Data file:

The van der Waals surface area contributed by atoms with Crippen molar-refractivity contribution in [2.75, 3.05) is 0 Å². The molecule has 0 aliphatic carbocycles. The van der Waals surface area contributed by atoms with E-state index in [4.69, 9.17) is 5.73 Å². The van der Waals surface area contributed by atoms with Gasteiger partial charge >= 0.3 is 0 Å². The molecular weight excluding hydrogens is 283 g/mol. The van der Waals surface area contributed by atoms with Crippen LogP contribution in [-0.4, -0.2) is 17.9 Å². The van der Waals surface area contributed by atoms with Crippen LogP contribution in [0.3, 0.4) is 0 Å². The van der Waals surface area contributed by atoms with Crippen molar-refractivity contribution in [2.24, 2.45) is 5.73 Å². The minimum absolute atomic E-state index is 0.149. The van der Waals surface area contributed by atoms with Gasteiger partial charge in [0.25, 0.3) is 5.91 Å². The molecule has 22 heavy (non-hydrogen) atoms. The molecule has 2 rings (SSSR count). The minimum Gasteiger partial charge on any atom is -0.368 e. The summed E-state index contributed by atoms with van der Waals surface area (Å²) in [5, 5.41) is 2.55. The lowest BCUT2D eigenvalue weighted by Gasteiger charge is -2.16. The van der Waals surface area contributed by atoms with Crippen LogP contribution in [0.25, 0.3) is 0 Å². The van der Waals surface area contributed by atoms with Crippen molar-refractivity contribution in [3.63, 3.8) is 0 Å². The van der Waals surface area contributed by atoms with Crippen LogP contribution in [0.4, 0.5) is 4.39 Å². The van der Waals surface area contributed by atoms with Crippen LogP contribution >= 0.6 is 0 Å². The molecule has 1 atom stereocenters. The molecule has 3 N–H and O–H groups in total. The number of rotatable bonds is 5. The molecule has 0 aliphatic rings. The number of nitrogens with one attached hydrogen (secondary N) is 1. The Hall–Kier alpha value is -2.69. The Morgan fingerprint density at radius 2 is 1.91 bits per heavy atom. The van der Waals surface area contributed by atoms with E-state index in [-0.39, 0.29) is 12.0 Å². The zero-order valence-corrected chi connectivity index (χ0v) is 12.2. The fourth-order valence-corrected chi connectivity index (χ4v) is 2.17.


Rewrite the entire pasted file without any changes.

The van der Waals surface area contributed by atoms with Crippen molar-refractivity contribution in [2.75, 3.05) is 0 Å². The molecule has 0 aliphatic carbocycles. The van der Waals surface area contributed by atoms with E-state index in [4.69, 9.17) is 5.73 Å². The van der Waals surface area contributed by atoms with Gasteiger partial charge >= 0.3 is 0 Å². The molecular weight excluding hydrogens is 283 g/mol. The van der Waals surface area contributed by atoms with Crippen LogP contribution in [-0.4, -0.2) is 17.9 Å². The van der Waals surface area contributed by atoms with Crippen LogP contribution in [0.3, 0.4) is 0 Å². The van der Waals surface area contributed by atoms with Crippen molar-refractivity contribution in [2.24, 2.45) is 5.73 Å². The minimum absolute atomic E-state index is 0.149. The van der Waals surface area contributed by atoms with Gasteiger partial charge in [0.25, 0.3) is 5.91 Å². The molecule has 22 heavy (non-hydrogen) atoms. The molecule has 2 rings (SSSR count). The minimum Gasteiger partial charge on any atom is -0.368 e. The summed E-state index contributed by atoms with van der Waals surface area (Å²) in [5, 5.41) is 2.55. The lowest BCUT2D eigenvalue weighted by Gasteiger charge is -2.16. The van der Waals surface area contributed by atoms with Crippen LogP contribution in [0.25, 0.3) is 0 Å². The van der Waals surface area contributed by atoms with Crippen molar-refractivity contribution in [3.63, 3.8) is 0 Å². The van der Waals surface area contributed by atoms with Crippen LogP contribution in [0.4, 0.5) is 4.39 Å². The van der Waals surface area contributed by atoms with Crippen LogP contribution >= 0.6 is 0 Å². The molecule has 1 atom stereocenters. The molecule has 3 N–H and O–H groups in total. The number of rotatable bonds is 5. The molecule has 0 aliphatic rings. The number of nitrogens with one attached hydrogen (secondary N) is 1. The Hall–Kier alpha value is -2.69. The Morgan fingerprint density at radius 2 is 1.91 bits per heavy atom. The van der Waals surface area contributed by atoms with E-state index in [-0.39, 0.29) is 12.0 Å². The zero-order valence-corrected chi connectivity index (χ0v) is 12.2. The fourth-order valence-corrected chi connectivity index (χ4v) is 2.17.